It is not either/or...

    Oracle just invested in an open source acquisition, EDS is building its own offshore model, Verizon is starting to offer VoIP. In each case they bad mouth the alternative but see where the market is headed.

    Mainstream media can similarly harness the power of bloggers.

    Quit feeling sorry for yourself...you still have paying customers and advertisers ...find ways to keep them - us bloggers can help,,,
    vmirchan
  • Journalists???

    As a professional journalist, I must say a number of you have false impressions about just how influenced so called professioanls are by advertisers and politics. There are bloggers out there with far more ethics than many so called pros--trust me. And half of what you see on TV news is really PR.
    Antwerp
    • And you lump all pros with TV?

      I find the conspiracy theorists are out in force today.

      Don't try to tell the average military official, or Fortune 500
      executive that the media is on their side.

      I've been a journalist for over 15 years - in newspapers. TV
      is much more compromised in terms of ethics, but it's
      simply compromised to get viewers. Not to push one
      government or business agenda. Far from it. And those
      who think so are fools to think so. They obviously don't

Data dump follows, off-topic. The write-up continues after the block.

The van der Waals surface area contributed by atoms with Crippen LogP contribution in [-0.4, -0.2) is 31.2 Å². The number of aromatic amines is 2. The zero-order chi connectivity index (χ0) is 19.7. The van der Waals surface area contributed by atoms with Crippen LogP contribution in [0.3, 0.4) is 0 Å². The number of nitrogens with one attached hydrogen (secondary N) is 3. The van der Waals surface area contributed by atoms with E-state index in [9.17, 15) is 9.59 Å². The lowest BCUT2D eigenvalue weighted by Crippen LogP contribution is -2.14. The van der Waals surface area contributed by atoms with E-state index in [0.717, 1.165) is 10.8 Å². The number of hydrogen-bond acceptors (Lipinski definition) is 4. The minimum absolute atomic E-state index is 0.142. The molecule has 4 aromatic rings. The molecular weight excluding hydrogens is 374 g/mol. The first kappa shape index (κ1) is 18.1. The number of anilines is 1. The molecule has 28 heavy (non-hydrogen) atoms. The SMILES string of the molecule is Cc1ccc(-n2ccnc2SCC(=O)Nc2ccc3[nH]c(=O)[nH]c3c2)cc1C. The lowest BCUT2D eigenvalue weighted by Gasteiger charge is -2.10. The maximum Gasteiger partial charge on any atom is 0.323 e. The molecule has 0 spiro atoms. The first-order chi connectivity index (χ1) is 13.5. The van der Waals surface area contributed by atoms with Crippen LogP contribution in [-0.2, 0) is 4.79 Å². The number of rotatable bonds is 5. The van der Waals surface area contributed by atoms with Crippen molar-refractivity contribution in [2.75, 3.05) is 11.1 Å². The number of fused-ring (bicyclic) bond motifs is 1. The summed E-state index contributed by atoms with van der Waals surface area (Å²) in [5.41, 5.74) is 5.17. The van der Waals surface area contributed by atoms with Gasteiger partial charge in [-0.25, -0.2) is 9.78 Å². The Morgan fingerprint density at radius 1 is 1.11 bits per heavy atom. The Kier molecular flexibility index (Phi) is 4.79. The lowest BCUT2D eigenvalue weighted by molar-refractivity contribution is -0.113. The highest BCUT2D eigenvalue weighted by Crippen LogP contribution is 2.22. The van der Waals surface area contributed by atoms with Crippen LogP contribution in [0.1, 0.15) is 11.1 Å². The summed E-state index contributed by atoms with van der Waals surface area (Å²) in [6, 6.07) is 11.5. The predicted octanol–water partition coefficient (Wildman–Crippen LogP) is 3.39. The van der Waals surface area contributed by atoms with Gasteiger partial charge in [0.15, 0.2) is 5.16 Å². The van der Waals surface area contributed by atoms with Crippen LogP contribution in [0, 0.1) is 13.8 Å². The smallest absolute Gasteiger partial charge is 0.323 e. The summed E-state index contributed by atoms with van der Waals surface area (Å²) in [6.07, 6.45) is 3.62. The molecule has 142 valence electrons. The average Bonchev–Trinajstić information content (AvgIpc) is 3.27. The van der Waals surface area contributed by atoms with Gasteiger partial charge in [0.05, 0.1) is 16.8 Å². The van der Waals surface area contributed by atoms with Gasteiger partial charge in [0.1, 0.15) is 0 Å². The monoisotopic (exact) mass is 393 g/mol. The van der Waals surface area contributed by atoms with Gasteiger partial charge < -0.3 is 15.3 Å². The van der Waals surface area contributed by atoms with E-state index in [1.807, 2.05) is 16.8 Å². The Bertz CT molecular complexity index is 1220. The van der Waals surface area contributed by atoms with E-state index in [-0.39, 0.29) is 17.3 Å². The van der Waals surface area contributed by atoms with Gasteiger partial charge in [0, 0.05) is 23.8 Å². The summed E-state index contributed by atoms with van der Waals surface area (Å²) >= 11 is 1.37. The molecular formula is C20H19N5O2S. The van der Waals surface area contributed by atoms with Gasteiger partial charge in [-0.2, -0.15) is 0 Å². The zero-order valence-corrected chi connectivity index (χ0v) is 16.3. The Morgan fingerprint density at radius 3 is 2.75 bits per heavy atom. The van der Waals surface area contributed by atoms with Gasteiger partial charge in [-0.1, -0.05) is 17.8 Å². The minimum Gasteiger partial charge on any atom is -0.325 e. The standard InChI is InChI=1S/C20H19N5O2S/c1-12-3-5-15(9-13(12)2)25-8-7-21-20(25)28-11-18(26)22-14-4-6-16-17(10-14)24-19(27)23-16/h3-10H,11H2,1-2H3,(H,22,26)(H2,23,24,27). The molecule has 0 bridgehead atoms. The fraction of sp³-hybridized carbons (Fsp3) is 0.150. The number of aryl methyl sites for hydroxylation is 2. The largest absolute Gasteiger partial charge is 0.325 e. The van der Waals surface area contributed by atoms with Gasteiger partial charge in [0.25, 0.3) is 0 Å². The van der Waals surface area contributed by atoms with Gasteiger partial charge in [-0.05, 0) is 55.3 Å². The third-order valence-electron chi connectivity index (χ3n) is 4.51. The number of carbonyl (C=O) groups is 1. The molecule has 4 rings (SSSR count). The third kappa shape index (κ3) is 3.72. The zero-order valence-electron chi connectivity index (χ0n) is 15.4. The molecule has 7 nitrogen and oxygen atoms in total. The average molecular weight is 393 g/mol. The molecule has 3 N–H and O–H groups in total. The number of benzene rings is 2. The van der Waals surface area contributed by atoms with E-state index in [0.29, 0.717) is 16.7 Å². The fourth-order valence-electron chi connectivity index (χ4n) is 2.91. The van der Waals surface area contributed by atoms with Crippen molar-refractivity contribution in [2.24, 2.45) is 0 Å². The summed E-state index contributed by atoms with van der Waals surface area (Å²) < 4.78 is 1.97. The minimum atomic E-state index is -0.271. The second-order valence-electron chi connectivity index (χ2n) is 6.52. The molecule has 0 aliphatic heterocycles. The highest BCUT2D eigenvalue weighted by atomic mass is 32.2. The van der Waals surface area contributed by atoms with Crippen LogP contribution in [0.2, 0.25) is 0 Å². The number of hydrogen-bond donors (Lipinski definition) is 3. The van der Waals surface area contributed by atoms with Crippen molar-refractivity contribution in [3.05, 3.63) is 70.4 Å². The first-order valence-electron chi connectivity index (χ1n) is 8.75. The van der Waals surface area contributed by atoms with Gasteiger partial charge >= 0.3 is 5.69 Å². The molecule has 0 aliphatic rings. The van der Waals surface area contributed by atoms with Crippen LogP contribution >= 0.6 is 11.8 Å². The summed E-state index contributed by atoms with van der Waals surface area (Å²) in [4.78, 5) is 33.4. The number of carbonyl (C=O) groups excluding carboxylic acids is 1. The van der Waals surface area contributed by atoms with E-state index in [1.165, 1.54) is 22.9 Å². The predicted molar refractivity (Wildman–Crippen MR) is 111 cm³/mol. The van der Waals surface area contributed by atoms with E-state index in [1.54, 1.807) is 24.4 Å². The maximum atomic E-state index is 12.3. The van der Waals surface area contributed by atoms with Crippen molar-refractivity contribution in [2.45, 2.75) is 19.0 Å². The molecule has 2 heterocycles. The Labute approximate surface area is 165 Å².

view or read the news with anything resembling critical
      thinking.

      The biggest problem is that news organzations are traded
      by Wall Street which pushes them to ever-increasing
      returns on their investments. The problem is, journalism
      isn't manufacturing, it's a service. It uses advertising to sell
      the space the news fills. And it's vastly more profitable than
      almost any other sector of business. Sure the owners whine
      about reduction in profits, but as one friend who owned an
      insurance company told me, "Newspapers average 17
      percent profit margin? I'd kill for seven percent!" (And there
      is more than one chain that demands a 30 percent profit
      margin from it's workers and turns them into virutal slaves
      to accomplish it!)

      I got out of the news business for one reason. I loved it. It
      was like having a mission in life. To tell people the truth
      about their world and to help them understand it better.
      But I couldn't make enough money to plan for a retirement.
      So I got out. It's too bad. They could use more journalists
      like me in the business who cared more about the product
      than their employer's bottom line.

      There are lots of journalists who are like that still in the
      business. Unfortunately, their numbers shrink because
      journalists are THE WORST PAID college graduates in the
      US. (We did a study while I was in in J-School at Mizzou).
      What do people expect? Many of the best and brightest who
      would be great journalists don't go that way because the
      pay is so dismal, and the mediocrity of those who are in
      charge of hiring filters out those who would be "trouble."

      Still, to listen to the commentors in this talkback section,
      you'd think just the opposite of the way things actually are.
      But then that's no suprise. People don't like journalists who
      tell them what they don't want to hear. Better to denigrate
      the messenger than to seriously consider the message.
      ewelch